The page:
Prevalence of arsenic exposure and skin lesions. A population based survey in Matlab, Bangladesh.

Rahman, M; Vahter, M; Wahed, MA; Sohel, N; Yunus, M; Streatfield, PK; El Arifeen, S; Bhuiya, A; Zaman, K; Chowdhury, AM; Ekström, EC; Persson, LA; (2006) Prevalence of arsenic exposure and skin lesions. A population based survey in Matlab, Bangladesh. Journal of epidemiology and community health, 60 (3). pp. 242-8. ISSN 0143-005X DOI:

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To assess prevalence of arsenic exposure through drinking water and skin lesions, and their variation by geographical area, age, sex, and socioeconomic conditions. Skin lesion cases were identified by screening the entire population above 4 years of age (n = 166,934) living in Matlab, a rural area in Bangladesh, during January 2002 and August 2003. The process of case identification involved initial skin examinations in the field, followed by verification by physicians in a clinic, and final confirmation by two independent experts reviewing photographs. The tubewell water arsenic concentrations (n = 13,286) were analysed by atomic absorption spectrometry. Drinking water history since 1970 was obtained for each person. Exposure information was constructed using drinking water histories and data on water arsenic concentrations. The arsenic concentrations ranged from <1 to 3644 microg/l, and more than 70% of functioning tubewells exceeded the World Health Organisation guideline of 10 microg/l. Arsenic exposure had increased steadily from 1970s to the late 1990s, afterwards a decrease could be noted. In total, 504 skin lesions cases were identified, and the overall crude prevalence was 3/1000. Women had significantly higher cumulative exposure to arsenic, while men had significantly higher prevalence of skin lesions (SMR 158, 95% CI 133 to 188). The highest prevalence occurred in 35-44 age groups for both sexes. Arsenic exposure and skin lesions had a positive association with socioeconomic groups and achieved educational level. The result showed sex, age, and socioeconomic differentials in both exposure and skin lesions. Findings clearly showed the urgency of effective arsenic mitigation activities.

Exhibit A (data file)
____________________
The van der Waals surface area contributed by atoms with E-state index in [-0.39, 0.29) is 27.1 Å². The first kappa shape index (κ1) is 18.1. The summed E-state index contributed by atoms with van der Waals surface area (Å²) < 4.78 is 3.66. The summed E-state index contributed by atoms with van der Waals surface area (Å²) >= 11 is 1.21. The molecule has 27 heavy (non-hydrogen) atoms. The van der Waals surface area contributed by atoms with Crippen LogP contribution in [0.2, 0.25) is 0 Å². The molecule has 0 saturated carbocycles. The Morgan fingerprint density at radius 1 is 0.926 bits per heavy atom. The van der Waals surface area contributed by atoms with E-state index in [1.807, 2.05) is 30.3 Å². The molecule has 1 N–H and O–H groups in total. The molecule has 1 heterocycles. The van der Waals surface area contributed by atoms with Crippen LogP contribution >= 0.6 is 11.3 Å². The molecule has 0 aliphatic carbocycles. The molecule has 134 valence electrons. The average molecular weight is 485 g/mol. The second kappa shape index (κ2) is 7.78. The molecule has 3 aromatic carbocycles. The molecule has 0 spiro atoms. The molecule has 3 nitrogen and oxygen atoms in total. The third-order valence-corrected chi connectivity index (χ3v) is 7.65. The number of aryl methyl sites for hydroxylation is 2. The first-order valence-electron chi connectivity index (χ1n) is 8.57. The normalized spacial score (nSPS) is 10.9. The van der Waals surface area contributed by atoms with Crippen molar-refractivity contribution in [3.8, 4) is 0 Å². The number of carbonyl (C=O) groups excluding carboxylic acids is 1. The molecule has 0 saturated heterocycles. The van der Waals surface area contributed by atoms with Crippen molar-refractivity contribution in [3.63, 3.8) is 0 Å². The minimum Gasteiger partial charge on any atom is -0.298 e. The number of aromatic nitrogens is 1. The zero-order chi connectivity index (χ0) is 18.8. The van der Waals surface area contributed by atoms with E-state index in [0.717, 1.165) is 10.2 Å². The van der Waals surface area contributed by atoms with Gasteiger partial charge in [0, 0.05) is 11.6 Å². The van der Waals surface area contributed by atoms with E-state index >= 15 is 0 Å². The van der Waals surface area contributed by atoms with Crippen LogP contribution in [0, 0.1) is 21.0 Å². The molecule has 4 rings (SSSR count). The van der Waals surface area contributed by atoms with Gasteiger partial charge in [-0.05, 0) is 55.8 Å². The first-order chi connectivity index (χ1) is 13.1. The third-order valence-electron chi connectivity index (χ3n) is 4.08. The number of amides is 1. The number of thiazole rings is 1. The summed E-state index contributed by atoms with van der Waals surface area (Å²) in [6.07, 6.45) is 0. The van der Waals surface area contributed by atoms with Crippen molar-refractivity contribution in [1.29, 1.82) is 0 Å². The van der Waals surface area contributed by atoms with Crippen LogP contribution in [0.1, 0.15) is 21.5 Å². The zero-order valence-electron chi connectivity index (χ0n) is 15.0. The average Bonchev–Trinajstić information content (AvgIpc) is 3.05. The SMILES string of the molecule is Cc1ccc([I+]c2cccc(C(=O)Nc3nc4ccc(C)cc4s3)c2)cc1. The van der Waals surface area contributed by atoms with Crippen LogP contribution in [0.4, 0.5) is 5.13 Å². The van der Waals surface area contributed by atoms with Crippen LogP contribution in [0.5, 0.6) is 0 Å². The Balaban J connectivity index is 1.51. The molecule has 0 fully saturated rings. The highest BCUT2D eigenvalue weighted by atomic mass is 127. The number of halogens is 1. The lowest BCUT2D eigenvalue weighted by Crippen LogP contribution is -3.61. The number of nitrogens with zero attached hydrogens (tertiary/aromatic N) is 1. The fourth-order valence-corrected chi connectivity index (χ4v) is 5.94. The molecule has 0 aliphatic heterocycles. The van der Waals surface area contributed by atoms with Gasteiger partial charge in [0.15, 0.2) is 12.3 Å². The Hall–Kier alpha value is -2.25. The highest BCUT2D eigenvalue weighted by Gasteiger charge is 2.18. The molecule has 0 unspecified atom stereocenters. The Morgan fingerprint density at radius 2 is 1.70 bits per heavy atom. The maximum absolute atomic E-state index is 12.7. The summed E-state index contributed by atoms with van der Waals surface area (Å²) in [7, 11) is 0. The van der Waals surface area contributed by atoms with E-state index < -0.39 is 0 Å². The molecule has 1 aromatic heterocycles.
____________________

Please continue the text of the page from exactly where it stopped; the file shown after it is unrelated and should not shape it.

Item Type: Article
Faculty and Department: Faculty of Infectious and Tropical Diseases > Dept of Disease Control
PubMed ID: 16476755
Web of Science ID: 235343800012


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